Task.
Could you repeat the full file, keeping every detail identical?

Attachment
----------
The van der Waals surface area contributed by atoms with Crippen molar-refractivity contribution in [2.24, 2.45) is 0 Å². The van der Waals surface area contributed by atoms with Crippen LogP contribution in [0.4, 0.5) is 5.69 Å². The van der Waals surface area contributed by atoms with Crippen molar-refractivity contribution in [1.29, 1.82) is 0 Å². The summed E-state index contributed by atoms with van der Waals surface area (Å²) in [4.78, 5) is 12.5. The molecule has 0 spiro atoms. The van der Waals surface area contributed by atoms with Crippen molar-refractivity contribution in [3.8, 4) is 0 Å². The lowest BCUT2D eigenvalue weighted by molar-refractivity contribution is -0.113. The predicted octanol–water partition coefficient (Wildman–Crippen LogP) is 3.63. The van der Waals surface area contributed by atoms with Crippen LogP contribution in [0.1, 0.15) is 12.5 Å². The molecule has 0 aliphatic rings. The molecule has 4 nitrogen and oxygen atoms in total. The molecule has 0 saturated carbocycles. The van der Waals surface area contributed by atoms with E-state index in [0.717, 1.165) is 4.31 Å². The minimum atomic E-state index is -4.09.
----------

The van der Waals surface area contributed by atoms with Crippen molar-refractivity contribution in [2.24, 2.45) is 0 Å². The van der Waals surface area contributed by atoms with Crippen LogP contribution in [0.4, 0.5) is 5.69 Å². The van der Waals surface area contributed by atoms with Crippen molar-refractivity contribution in [1.29, 1.82) is 0 Å². The summed E-state index contributed by atoms with van der Waals surface area (Å²) in [4.78, 5) is 12.5. The molecule has 0 spiro atoms. The van der Waals surface area contributed by atoms with Crippen molar-refractivity contribution in [3.8, 4) is 0 Å². The lowest BCUT2D eigenvalue weighted by molar-refractivity contribution is -0.113. The predicted octanol–water partition coefficient (Wildman–Crippen LogP) is 3.63. The van der Waals surface area contributed by atoms with Crippen LogP contribution in [0.1, 0.15) is 12.5 Å². The molecule has 0 aliphatic rings. The molecule has 4 nitrogen and oxygen atoms in total. The molecule has 0 saturated carbocycles. The van der Waals surface area contributed by atoms with E-state index in [0.717, 1.165) is 4.31 Å². The minimum atomic E-state index is -4.09.